The ‘churn’ and turnover issue in the teaching profession

There have been some recent articles in the Philadelphia Inquirer about turnover issues in the teaching profession. Sometimes referred to as ‘churn’, this turnover is destructive to the profession of teaching and the articles did offer some salient observations about this problem.
I believe that a look at the larger picture of teacher turnover is important to learn about. It is a multi-layered problem and I want to add my two cents to the discussion.
I am a retired teacher and have worked both in charter and Philly public schools, and I believe that teacher perspectives to this problem are a vital part of finding solutions.
Here is my working premise: when a school faculty has a mix of seasoned and newer teachers, and they are given the freedom to work together to form curriculum, then instruction will improve and student outcomes will reflect that improvement.
That being said, the problem that teachers are leaving the profession deserves a closer look. I believe that the charter school movement bears a large share of the responsibility for teacher turnover and teachers leaving the profession. I do know that charters find it acceptable to have large turnover (above twenty five percent) every year. They do this because they do not believe that senior teachers are a benefit to them. Charters can keep hiring new teachers every year and these new, inexperienced, teachers will not be resistant to a curriculum (which they have not contributed to) that seeks to teach students from a prescribed program, in a step by step fashion. Teach for America is the largest supplier (at least it was and I think it still is) for these new teachers.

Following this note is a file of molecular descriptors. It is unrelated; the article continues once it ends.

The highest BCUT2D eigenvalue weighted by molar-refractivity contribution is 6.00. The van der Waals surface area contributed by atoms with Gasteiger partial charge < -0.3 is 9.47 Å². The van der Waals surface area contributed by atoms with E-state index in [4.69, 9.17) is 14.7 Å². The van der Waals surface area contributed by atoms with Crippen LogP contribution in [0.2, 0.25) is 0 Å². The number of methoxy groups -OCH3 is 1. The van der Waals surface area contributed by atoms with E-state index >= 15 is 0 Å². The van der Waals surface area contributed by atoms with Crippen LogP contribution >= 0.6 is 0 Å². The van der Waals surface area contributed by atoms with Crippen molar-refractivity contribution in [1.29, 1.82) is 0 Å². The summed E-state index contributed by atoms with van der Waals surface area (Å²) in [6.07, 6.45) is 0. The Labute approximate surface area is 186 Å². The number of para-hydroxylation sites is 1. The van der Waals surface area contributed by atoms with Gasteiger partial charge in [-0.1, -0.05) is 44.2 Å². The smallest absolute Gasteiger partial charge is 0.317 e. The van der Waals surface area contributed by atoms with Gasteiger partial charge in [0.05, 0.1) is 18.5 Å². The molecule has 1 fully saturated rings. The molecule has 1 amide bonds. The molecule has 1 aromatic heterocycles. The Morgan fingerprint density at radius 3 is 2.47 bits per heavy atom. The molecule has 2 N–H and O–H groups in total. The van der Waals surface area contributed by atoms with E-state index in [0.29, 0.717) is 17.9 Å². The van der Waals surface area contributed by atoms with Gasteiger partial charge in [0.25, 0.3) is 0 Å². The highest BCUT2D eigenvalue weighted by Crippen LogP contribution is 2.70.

The charter school movement has also developed their very own ersatz ‘graduate’ school, which reinforces this step by step methodology and has spread nationally at this time. The charter school movement has also developed its own seminars and workshops where this type of training occurs.
This has led to a diminishment of the teaching profession. It is harder to find teachers that have years of experience (and those years are a great positive) in many schools. You will not find many senior teachers in charter schools and experienced public school teachers are being driven out because their schools are starved for funding and resources.
I do not believe there is a simple solution to this problem, but I am certain that when teachers are respected as professionals and are given the room and freedom to plan and shape instruction together, then teachers will remain in the profession and continue to place students and student learning first.

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